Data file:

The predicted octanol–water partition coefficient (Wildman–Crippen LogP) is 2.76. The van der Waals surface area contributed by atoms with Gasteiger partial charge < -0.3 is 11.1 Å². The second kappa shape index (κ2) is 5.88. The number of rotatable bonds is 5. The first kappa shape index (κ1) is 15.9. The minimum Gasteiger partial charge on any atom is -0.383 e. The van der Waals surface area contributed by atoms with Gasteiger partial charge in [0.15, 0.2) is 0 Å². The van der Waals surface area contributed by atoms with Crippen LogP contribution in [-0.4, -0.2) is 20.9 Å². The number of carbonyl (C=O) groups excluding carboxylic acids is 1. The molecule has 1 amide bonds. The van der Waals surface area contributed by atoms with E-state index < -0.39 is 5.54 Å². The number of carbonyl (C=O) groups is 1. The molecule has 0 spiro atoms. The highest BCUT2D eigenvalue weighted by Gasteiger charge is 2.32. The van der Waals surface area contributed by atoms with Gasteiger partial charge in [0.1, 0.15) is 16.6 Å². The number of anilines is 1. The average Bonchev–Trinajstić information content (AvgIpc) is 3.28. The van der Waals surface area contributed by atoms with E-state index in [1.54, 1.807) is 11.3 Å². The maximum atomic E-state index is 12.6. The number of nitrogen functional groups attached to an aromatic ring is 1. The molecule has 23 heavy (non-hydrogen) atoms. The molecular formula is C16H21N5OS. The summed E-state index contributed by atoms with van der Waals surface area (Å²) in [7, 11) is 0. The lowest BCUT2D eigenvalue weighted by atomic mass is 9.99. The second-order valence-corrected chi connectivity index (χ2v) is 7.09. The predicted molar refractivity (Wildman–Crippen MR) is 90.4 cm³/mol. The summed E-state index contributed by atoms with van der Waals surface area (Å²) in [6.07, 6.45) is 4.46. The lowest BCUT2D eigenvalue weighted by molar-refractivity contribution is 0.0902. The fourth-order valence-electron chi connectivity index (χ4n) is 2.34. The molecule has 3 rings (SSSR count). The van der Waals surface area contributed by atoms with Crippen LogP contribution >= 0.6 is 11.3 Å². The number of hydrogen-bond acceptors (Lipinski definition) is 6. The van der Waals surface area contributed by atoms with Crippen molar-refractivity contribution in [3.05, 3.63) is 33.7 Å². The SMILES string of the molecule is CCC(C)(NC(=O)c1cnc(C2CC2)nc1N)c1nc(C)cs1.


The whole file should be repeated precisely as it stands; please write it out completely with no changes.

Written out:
The predicted octanol–water partition coefficient (Wildman–Crippen LogP) is 2.76. The van der Waals surface area contributed by atoms with Gasteiger partial charge < -0.3 is 11.1 Å². The second kappa shape index (κ2) is 5.88. The number of rotatable bonds is 5. The first kappa shape index (κ1) is 15.9. The minimum Gasteiger partial charge on any atom is -0.383 e. The van der Waals surface area contributed by atoms with Gasteiger partial charge in [0.15, 0.2) is 0 Å². The van der Waals surface area contributed by atoms with Crippen LogP contribution in [-0.4, -0.2) is 20.9 Å². The number of carbonyl (C=O) groups excluding carboxylic acids is 1. The molecule has 1 amide bonds. The van der Waals surface area contributed by atoms with E-state index < -0.39 is 5.54 Å². The number of carbonyl (C=O) groups is 1. The molecule has 0 spiro atoms. The highest BCUT2D eigenvalue weighted by Gasteiger charge is 2.32. The van der Waals surface area contributed by atoms with Gasteiger partial charge in [0.1, 0.15) is 16.6 Å². The number of anilines is 1. The average Bonchev–Trinajstić information content (AvgIpc) is 3.28. The van der Waals surface area contributed by atoms with E-state index in [1.54, 1.807) is 11.3 Å². The maximum atomic E-state index is 12.6. The number of nitrogen functional groups attached to an aromatic ring is 1. The molecule has 23 heavy (non-hydrogen) atoms. The molecular formula is C16H21N5OS. The summed E-state index contributed by atoms with van der Waals surface area (Å²) in [7, 11) is 0. The lowest BCUT2D eigenvalue weighted by atomic mass is 9.99. The second-order valence-corrected chi connectivity index (χ2v) is 7.09. The predicted molar refractivity (Wildman–Crippen MR) is 90.4 cm³/mol. The summed E-state index contributed by atoms with van der Waals surface area (Å²) in [6.07, 6.45) is 4.46. The lowest BCUT2D eigenvalue weighted by molar-refractivity contribution is 0.0902. The fourth-order valence-electron chi connectivity index (χ4n) is 2.34. The molecule has 3 rings (SSSR count). The van der Waals surface area contributed by atoms with Crippen LogP contribution >= 0.6 is 11.3 Å². The number of hydrogen-bond acceptors (Lipinski definition) is 6. The van der Waals surface area contributed by atoms with Crippen molar-refractivity contribution in [3.05, 3.63) is 33.7 Å². The SMILES string of the molecule is CCC(C)(NC(=O)c1cnc(C2CC2)nc1N)c1nc(C)cs1.